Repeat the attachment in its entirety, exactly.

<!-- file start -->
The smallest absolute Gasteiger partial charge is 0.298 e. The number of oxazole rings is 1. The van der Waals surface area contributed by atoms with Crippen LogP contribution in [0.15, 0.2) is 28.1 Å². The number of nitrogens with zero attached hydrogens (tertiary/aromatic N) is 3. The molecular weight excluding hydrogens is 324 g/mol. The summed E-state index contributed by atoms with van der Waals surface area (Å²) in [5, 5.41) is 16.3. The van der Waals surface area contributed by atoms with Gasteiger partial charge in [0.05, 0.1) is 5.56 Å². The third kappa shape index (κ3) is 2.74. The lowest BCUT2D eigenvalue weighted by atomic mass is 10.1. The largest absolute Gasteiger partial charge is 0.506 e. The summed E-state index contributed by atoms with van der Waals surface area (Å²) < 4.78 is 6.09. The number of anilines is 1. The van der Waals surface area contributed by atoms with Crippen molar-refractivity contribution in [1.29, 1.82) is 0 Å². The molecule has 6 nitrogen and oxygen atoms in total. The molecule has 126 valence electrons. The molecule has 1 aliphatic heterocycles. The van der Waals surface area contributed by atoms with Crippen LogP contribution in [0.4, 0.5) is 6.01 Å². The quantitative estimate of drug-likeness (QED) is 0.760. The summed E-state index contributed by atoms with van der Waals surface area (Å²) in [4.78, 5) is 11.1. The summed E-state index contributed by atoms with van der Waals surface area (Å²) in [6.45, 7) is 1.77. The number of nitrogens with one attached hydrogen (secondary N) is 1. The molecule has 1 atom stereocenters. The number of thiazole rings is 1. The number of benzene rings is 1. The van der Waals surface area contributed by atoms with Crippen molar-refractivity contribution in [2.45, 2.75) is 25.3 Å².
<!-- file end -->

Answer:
The smallest absolute Gasteiger partial charge is 0.298 e. The number of oxazole rings is 1. The van der Waals surface area contributed by atoms with Crippen LogP contribution in [0.15, 0.2) is 28.1 Å². The number of nitrogens with zero attached hydrogens (tertiary/aromatic N) is 3. The molecular weight excluding hydrogens is 324 g/mol. The summed E-state index contributed by atoms with van der Waals surface area (Å²) in [5, 5.41) is 16.3. The van der Waals surface area contributed by atoms with Gasteiger partial charge in [0.05, 0.1) is 5.56 Å². The third kappa shape index (κ3) is 2.74. The lowest BCUT2D eigenvalue weighted by atomic mass is 10.1. The largest absolute Gasteiger partial charge is 0.506 e. The summed E-state index contributed by atoms with van der Waals surface area (Å²) < 4.78 is 6.09. The number of anilines is 1. The van der Waals surface area contributed by atoms with Crippen molar-refractivity contribution in [1.29, 1.82) is 0 Å². The molecule has 6 nitrogen and oxygen atoms in total. The molecule has 126 valence electrons. The molecule has 1 aliphatic heterocycles. The van der Waals surface area contributed by atoms with Crippen LogP contribution in [0.4, 0.5) is 6.01 Å². The quantitative estimate of drug-likeness (QED) is 0.760. The summed E-state index contributed by atoms with van der Waals surface area (Å²) in [4.78, 5) is 11.1. The summed E-state index contributed by atoms with van der Waals surface area (Å²) in [6.45, 7) is 1.77. The number of nitrogens with one attached hydrogen (secondary N) is 1. The molecule has 1 atom stereocenters. The number of thiazole rings is 1. The number of benzene rings is 1. The van der Waals surface area contributed by atoms with Crippen molar-refractivity contribution in [2.45, 2.75) is 25.3 Å².